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  • THE FOLKLORE OF THE FREEWAY: Race and Revolt in the Modernist City by Eric Avila
  • Mary Rizzo
THE FOLKLORE OF THE FREEWAY: Race and Revolt in the Modernist City. By Eric Avila. Minneapolis: University of Minnesota Press. 2014.

A foundational assumption of cultural studies is that resistance to repressive political and social structures can occur in various ways and often, are found outside of traditional activism, especially for the working class or people of color. In Eric Avila’s The Folklore of the Freeway: Race and Revolt in the Modernist City, he reexamines the topic of citizen activism against the building of highways in the 1960s and 1970s—the “freeway revolt” of his title—to locate the resistance of black and brown people. As he forcefully argues, cultural production must be included in our understanding of these conflicts around the racialized politics of urban space.

Avila weaves together the stories of freeway revolts in cities from San Francisco to Baltimore to Miami. He argues, rightly, that most historians have focused on the white middle-class activists who were the visible frontline of these battles. But “city people of color have invented their own freeway revolt, waged through a wide variety of cultural practices rooted in diverse expressive traditions” (3). After [End Page 171] an overview of the history of modernist city planning and the role of freeways (with an interesting section on highway engineers), he delves into discussions of women’s activism, historical memory, and the use of art to create a sense of place. These last chapters, which span the 1960s to the present, tell a fascinating tale. With several beautiful color plates, Avila shows that white artists in L.A. paint the freeway as an abstract series of lines and shapes, but for artists of color the freeway is seen from street level, suggesting its integration into their communities.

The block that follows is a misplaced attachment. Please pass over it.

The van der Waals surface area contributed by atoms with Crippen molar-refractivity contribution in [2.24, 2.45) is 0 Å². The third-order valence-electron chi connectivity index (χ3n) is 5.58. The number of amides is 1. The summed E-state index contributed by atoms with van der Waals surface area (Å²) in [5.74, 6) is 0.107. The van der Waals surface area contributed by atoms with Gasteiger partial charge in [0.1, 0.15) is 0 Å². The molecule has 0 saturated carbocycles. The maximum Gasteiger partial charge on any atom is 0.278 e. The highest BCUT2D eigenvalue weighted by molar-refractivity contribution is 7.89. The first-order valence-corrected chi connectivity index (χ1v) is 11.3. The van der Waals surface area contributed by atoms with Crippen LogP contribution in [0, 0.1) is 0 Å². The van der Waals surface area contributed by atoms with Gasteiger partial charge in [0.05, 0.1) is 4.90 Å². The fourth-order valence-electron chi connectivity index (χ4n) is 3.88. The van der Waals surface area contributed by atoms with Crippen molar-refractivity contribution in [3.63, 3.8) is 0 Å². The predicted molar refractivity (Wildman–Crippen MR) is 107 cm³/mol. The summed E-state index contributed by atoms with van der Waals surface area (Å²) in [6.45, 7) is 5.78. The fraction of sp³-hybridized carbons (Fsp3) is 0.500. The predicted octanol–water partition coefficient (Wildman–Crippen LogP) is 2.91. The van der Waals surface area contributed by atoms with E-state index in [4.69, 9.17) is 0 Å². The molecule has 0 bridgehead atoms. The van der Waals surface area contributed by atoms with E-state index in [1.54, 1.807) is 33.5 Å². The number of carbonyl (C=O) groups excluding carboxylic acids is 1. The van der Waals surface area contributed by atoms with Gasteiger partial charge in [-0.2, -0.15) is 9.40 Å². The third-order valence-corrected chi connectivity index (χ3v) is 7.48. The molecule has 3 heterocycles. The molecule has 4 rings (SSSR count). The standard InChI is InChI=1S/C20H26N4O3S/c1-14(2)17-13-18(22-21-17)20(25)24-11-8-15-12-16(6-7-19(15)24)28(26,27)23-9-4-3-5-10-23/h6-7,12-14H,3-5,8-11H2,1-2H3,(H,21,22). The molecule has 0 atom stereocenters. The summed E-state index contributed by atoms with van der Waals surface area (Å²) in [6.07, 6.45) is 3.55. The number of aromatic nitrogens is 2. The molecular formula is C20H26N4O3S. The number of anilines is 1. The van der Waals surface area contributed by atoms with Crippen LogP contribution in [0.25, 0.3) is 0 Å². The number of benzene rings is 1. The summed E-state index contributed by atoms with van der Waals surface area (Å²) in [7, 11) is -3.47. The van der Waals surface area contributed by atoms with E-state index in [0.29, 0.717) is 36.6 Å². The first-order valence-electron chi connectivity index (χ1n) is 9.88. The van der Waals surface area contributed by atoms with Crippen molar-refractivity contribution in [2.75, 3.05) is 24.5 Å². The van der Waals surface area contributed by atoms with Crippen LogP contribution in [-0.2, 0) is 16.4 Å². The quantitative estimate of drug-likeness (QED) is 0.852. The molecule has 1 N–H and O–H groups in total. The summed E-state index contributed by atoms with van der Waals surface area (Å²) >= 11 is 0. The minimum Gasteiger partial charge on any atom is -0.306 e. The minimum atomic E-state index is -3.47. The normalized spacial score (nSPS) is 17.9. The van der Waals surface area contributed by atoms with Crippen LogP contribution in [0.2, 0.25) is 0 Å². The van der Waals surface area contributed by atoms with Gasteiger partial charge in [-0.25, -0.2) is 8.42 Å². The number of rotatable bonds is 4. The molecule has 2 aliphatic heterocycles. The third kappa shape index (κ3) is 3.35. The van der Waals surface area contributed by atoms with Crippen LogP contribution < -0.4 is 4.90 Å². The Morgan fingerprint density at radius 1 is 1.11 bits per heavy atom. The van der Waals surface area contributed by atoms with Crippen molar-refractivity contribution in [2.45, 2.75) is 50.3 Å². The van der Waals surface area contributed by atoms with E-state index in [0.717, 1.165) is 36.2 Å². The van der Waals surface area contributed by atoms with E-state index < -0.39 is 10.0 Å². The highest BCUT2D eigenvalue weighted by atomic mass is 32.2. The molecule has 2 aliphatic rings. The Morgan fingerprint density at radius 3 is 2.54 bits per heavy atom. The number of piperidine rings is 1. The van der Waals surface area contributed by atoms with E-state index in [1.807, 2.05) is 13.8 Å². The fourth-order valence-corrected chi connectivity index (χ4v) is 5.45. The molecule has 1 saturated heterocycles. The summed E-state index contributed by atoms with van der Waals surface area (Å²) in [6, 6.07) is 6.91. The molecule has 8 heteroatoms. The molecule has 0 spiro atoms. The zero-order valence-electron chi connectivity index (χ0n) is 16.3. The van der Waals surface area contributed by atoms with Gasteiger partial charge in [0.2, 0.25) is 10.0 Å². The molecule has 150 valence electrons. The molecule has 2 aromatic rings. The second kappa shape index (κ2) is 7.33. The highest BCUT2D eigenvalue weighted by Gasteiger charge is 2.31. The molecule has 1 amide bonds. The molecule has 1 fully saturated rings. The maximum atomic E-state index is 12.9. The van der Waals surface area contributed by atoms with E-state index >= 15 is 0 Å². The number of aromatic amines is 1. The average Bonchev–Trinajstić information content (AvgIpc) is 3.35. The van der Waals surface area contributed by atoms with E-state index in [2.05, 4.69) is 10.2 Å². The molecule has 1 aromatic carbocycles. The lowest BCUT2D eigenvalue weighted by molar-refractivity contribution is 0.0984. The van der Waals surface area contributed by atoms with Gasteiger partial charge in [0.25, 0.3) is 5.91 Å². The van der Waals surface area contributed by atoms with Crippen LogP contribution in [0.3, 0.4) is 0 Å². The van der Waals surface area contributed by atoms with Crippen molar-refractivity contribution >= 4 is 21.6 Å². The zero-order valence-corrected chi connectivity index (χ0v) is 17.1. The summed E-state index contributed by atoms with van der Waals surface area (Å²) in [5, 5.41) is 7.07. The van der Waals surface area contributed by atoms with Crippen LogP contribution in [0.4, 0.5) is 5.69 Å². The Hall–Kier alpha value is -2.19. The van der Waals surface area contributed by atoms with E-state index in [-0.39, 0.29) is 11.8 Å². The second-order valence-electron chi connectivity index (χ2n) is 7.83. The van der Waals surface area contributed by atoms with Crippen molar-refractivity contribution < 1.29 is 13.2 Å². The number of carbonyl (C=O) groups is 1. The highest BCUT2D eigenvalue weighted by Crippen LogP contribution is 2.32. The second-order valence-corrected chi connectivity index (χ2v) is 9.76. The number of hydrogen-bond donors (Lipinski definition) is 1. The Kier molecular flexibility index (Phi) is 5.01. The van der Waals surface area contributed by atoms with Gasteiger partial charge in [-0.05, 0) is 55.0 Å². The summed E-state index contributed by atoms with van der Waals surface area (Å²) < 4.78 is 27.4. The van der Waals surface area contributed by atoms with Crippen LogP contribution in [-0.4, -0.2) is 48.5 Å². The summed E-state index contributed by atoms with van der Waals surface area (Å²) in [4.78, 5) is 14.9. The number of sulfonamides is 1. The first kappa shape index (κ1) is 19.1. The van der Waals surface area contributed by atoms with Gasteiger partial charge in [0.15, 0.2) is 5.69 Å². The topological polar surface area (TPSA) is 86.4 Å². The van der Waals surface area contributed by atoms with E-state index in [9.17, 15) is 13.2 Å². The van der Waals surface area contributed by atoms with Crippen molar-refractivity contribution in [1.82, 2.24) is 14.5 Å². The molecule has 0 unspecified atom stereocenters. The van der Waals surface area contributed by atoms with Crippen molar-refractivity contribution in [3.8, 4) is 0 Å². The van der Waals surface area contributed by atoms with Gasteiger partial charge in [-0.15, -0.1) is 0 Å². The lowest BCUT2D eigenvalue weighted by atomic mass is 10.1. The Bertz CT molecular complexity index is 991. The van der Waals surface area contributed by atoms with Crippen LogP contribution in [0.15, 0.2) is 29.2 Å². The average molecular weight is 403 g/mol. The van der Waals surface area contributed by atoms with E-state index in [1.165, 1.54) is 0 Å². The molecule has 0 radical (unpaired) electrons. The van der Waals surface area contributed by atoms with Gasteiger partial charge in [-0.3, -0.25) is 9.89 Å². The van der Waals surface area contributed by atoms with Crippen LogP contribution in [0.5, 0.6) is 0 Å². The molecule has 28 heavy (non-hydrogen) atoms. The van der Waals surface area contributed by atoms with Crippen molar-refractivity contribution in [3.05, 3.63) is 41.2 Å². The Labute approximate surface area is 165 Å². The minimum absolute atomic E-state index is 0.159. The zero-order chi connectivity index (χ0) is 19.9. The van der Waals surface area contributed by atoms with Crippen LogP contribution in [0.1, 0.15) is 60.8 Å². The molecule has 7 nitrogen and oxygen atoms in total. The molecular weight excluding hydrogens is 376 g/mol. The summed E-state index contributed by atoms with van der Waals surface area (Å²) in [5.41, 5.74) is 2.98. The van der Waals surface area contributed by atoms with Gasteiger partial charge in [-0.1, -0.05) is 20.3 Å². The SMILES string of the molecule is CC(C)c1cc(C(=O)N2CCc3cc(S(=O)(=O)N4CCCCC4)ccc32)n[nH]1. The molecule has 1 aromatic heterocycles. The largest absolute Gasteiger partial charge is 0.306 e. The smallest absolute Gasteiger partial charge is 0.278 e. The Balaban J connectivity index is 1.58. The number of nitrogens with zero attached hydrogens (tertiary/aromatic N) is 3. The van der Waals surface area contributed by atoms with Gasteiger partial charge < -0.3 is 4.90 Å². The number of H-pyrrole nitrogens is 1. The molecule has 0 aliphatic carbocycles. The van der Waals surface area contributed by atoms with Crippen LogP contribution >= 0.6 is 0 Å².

The recovery of the history of lost communities has been another activity of people of color. The Rondo Days festival in St. Paul, MN and the planned Overtown Historic Folklife Village in Miami are both projects that seek to excavate communities that once lived in these neighborhoods. While such memory projects are laudable, especially in creating archives of otherwise forgotten material, there is an opportunity here for more analysis. Avila acknowledges that Overtown, might be a “Disneyified version of black history,” (114) but does not analyze it further. Will tensions within the black community be discussed or will a nostalgic version of the past be offered in order to get visitors to shop and dine?

By connecting these stories of resistance together, Avila demonstrates that the predominately white face of anti-freeway activism belies a more complicated narrative. But in making this point, at times he overstates the implications. As he writes, “the freeway revolt leveled a forceful challenge not just to planned segments of the interstate program, but also to the cultural ideals of progress that accompanied this monumental effort” (19). Activists themselves may not have interpreted their work that way and, as Suleiman Osman has shown in his work on gentrification, activists are often caught between conflicting strands of American political thought. Similarly, Avila mistakenly suggests that historians have ignored class privilege in their discussion of the advent of historical preservation (Stephanie Yuhl’s work is exemplary here).

Nonetheless, Avila’s book is critically important for placing communities of color at the center of the narrative of anti-highway activism. In showing us that culture is affected by political activities like highway construction, he makes a welcome intervention into a historical topic that has often ignored culture and suggests areas for further research.

Mary Rizzo
Rutgers University–Camden


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pp. 171-172
Launched on MUSE
Open Access
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